In fact, it is possible to see the process of psychotherapy as partially that of attaining secondary autonomy. Processes and structures that started as defense, which created emotional conflicts, can change functions toward adaptation, through the process of therapy. This contributes to ego strength and development, which leads to maturity. ......... Most people do not show signs of real maturity with the passage of time partly because the secondary autonomy does not develop well. Increasing rigidity and stereotyped behavior patterns indicate an entrenchment in the defensive position.

The Autonomy of Being

Now, we can understand in a deeper way the autonomy of Being. From the perspective of Being, what we are is not determined by either the past or the present situation. We are not a reaction; we simply are, an essential existence, totally free from the past. Our nature, our identity, cannot be influenced by situations. The main difference between Being and ego—which is that Being is just being-as-such and ego a reaction from the past—makes Being the true autonomy, and ego autonomy a delusion.

The Autonomy of the Ego is a Sham

When one does have the experience of ceasing to identify with the self-image and simply being, it is clear that the autonomy of ego is a sham, since the ego personality is perceived not only as ephemeral, a kind of surface phenomenon which is in the nature of an idea, but also as reactive, responding automatically to the world. From Being, which is felt as the true and solid reality, ego’s individuality is seen as simply a dark network composed of beliefs in the mind and patterns of tension in the body.Thus the supposed autonomy of ego is, from this perspective, nothing but the feeling that accompanies an image in its relation to another image. It is striking that this is exactly what object relations theory states: that autonomy is based on the establishment of a self-image. We wonder how one can know that what he believes he is, is simply an image, and stop at that, without feeling that something is not right? The answer, of course, is that as long as one identifies with the self-image, the implications of the theory are not suspected, or if they are suspected they cannot be clearly seen without an experience of Being. One must go through a very deep process of inner transformation to see the profound implications of this apparently simple understanding of ego identity.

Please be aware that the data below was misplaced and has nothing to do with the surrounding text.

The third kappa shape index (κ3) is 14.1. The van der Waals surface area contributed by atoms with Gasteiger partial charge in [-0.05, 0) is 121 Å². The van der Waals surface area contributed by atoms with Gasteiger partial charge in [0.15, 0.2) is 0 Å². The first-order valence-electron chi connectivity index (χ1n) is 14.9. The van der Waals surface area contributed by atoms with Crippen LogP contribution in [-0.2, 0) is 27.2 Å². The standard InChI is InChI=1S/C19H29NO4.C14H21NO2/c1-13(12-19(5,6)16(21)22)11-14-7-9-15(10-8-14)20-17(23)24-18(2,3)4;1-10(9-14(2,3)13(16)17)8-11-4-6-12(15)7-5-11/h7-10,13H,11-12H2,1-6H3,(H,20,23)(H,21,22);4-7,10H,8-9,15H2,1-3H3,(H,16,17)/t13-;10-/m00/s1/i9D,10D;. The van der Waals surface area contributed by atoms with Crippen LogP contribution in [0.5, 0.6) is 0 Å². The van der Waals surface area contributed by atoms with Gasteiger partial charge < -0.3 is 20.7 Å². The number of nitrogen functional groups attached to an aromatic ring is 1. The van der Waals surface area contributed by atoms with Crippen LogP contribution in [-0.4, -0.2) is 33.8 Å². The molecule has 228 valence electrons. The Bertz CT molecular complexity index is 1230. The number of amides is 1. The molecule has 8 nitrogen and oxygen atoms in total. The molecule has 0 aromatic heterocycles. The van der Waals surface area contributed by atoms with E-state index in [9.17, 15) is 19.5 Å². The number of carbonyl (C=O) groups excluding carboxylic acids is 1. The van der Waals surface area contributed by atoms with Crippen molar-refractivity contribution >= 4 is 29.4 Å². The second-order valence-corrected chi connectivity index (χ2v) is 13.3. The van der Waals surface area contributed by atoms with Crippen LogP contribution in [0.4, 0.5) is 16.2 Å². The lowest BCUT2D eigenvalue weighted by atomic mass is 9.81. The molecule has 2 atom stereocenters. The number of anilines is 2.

The Capacity to be the Personal Essence

Autonomy is simply the capacity to be the Personal Essence, one's fullness of Being. The sense of freedom, independence, autonomy and individuation is experienced at such times as a very clear, precise and certain fact. There is no vagueness or uncertainty about autonomy when one recognizes the Personal Essence as one's true being.

The Situation of Apparent Autonomy

The findings of object relations theory, however, show that these phenomena which are taken by society to indicate autonomy may only be skin deep. These findings identified a more basic level of autonomy, that of emotional independence, as the core of actual autonomy. Thus some individuals who may appear autonomous, because they are successful, productive people, may lack the intrapsychic achievement of independence and therefore lack a true inner core of autonomy. In these cases, it is well known, the individual lives a life of emptiness and emotional desolation. This situation of apparent autonomy without its real emotional support is regarded as characteristic of certain character pathologies, especially those of the narcissistic personality and the borderline conditions, and sometimes even the schizoid character. These personalities have not accomplished the tasks of the separation-individuation process, and thus the sense of self is not formed cohesively. It is fragile and vulnerable, very dependent on external achievements and praise, and largely defensive.

True Autonomy Can be Recognized to be the Fullness of the Presence of Being in the Present

It is ironic that object relations theory first describes so competently the way in which ego is structured from past object relations between inner images and, therefore, is compulsively reacting to situations in conditioned patterns, and then goes on to describe this same entity as autonomous! How can this set of reactions from the past be said to be autonomous, when true autonomy can be recognized to be the fullness of the presence of Being in the present? Again this understanding will be difficult for those who have no direct experience of what Being is; but actually almost everyone has had some experience of some deeper aspects of experience which are not completely dominated by ego activity. Here it is a matter of seeing these experiences for what they are, for their great significance. The Personal Essence is the personal experience of Being, and is therefore the true individual autonomy, undetermined by anything except one’s true and essential nature.

When Autonomy Ceases to be an Issue

Ironically, however, when we realize the Personal Essence, that is, when it is a permanent attainment rather than simply an experience, we no longer feel the desire for that coveted autonomy. It simply ceases to be an issue, and falls away, leaving us with no need or desire for autonomy, nor any conflicts around autonomy. We are, and in our Being we are absolutely autonomous.